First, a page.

Is it too much to ask people to listen politely to those with whom they disagree? I hope not.
Over the past few years, I’ve had the privilege of speaking at college campuses across the country. Most of the schools, as you might imagine, are Christian institutions or schools with a more traditionalist or conservative worldview, such as Hillsdale College.
But there are exceptions. A few weeks ago, I was one of five people honored with honorary doctorates by The University of the South in Sewanee, Tennessee. For those of you unfamiliar with the school, it’s affiliated with the Episcopal Church and it’s one of the top liberal arts colleges in the country.
Outwardly, everything about Sewanee cries “tradition”—the buildings, the beautiful 13,000-acre setting in the Cumberland Mountains and the convocation at which I addressed the student body. But politically and theologically, it’s fair to say that Sewanee is better described as “progressive.” So much so that a dear friend of mine was actually upset that I accepted the invitation.
In my convocation address I said that there is a move afoot on campuses “to marginalize and even to demonize voices of traditional and historic Christian faith. . . and that this is troubling . . . because to think we can have real and enduring freedom and real liberal education without robust voices of faith ignores history.” What’s more, these expressions of faith cannot be limited to the private sphere—they must circulate in the free marketplace of ideas.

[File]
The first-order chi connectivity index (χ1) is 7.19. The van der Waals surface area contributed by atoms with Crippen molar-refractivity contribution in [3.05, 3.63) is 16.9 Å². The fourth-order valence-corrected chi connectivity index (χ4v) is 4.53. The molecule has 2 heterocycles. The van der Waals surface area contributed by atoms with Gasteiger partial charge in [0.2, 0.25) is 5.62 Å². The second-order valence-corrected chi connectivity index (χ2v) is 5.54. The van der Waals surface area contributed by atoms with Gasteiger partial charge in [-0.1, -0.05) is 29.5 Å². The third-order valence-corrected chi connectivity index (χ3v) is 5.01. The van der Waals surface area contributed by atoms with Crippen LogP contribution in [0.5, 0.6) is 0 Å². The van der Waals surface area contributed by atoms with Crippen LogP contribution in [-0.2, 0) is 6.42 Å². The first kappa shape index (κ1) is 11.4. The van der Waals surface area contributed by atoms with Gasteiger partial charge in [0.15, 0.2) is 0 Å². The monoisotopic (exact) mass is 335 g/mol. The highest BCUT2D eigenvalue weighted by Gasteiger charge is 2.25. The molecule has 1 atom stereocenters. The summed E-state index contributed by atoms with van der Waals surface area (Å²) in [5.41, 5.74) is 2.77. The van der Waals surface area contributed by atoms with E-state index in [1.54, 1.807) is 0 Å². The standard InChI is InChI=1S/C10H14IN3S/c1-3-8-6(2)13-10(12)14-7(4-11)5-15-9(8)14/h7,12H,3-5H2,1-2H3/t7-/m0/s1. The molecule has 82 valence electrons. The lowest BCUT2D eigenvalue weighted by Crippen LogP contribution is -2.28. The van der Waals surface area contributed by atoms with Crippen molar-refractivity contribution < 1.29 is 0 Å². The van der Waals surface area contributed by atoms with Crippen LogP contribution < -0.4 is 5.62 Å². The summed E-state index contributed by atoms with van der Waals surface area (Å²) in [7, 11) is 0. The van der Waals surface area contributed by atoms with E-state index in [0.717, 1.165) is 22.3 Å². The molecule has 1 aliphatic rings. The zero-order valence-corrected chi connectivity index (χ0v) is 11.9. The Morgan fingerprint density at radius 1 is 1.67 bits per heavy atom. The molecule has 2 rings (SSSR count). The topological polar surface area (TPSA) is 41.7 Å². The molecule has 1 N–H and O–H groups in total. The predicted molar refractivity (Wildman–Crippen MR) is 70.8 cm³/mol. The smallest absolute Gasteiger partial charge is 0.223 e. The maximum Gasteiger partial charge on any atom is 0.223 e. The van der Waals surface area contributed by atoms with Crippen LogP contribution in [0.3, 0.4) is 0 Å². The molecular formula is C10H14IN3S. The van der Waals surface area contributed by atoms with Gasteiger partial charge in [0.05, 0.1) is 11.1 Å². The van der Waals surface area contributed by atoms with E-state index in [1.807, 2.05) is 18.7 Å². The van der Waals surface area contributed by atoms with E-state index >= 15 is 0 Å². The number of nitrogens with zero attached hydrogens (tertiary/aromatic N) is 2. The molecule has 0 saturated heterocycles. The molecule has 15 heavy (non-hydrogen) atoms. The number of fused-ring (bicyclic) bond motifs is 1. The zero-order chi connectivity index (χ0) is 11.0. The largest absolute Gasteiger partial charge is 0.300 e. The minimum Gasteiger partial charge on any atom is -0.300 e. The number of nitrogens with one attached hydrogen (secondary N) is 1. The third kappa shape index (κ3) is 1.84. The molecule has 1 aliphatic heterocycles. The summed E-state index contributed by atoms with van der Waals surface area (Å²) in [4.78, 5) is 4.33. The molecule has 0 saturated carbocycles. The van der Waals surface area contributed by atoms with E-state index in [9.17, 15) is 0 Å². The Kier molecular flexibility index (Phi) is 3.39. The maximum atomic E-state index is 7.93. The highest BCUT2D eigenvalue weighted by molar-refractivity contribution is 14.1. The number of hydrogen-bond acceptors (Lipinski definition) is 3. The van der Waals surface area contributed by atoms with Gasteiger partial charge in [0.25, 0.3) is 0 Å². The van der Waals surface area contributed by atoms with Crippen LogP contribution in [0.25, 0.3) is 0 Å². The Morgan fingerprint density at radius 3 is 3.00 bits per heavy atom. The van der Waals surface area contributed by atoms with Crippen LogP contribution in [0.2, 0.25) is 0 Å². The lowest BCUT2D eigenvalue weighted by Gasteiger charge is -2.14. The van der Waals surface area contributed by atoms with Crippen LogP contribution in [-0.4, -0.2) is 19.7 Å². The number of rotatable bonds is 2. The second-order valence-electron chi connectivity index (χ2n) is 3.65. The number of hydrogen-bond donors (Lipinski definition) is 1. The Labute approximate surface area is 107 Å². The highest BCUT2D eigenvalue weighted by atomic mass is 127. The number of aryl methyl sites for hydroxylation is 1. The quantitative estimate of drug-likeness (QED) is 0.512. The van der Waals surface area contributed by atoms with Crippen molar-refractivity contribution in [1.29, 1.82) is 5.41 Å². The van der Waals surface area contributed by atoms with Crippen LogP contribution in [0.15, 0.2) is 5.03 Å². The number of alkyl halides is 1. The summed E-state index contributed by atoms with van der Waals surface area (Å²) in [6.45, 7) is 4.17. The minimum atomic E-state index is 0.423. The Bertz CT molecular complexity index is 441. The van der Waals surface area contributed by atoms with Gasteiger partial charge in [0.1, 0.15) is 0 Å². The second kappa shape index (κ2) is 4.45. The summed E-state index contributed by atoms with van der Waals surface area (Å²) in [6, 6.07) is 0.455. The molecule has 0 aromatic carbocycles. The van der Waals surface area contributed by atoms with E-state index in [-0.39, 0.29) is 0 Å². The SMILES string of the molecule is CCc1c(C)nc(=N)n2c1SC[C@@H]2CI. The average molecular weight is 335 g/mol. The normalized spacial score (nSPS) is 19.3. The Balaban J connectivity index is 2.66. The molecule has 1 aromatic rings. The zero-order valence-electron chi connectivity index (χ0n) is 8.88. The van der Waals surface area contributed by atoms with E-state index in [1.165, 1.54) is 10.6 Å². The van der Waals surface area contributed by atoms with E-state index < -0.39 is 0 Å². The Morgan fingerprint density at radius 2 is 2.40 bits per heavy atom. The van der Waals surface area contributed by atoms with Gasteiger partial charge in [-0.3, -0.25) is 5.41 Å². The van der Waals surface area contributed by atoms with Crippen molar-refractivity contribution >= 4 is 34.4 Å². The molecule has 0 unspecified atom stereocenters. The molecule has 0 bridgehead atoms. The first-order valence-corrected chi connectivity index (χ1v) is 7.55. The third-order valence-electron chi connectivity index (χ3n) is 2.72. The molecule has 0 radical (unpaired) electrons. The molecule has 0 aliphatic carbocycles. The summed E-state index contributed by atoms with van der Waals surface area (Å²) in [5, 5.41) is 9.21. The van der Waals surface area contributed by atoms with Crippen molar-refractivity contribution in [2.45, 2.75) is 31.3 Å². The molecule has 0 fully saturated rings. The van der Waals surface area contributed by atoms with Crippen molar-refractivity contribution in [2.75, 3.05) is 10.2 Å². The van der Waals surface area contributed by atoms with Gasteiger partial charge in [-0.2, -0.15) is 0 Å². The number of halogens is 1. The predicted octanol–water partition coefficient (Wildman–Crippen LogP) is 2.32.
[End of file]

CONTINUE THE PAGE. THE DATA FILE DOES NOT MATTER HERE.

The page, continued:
I spoke of Os Guinness’ “Golden Triangle” of freedom, virtue, and faith, all of which depend on each other, which is why standing up for religious freedom is so vital for any healthy society.
And then I urged students to “listen respectfully” to those with whom they disagree, because “This is at the heart of liberal education and it’s at the heart of democracy and freedom.”
At the time I thought it went rather well. But then I read an opinion piece published in the student newspaper. It called my speech “one of the most offensive and disgusting” the writer had ever witnessed. It said that, “Beneath a thin veneer of reason and civil discourse,” I “continued to push [my] evangelical agenda.”
Click here to read more.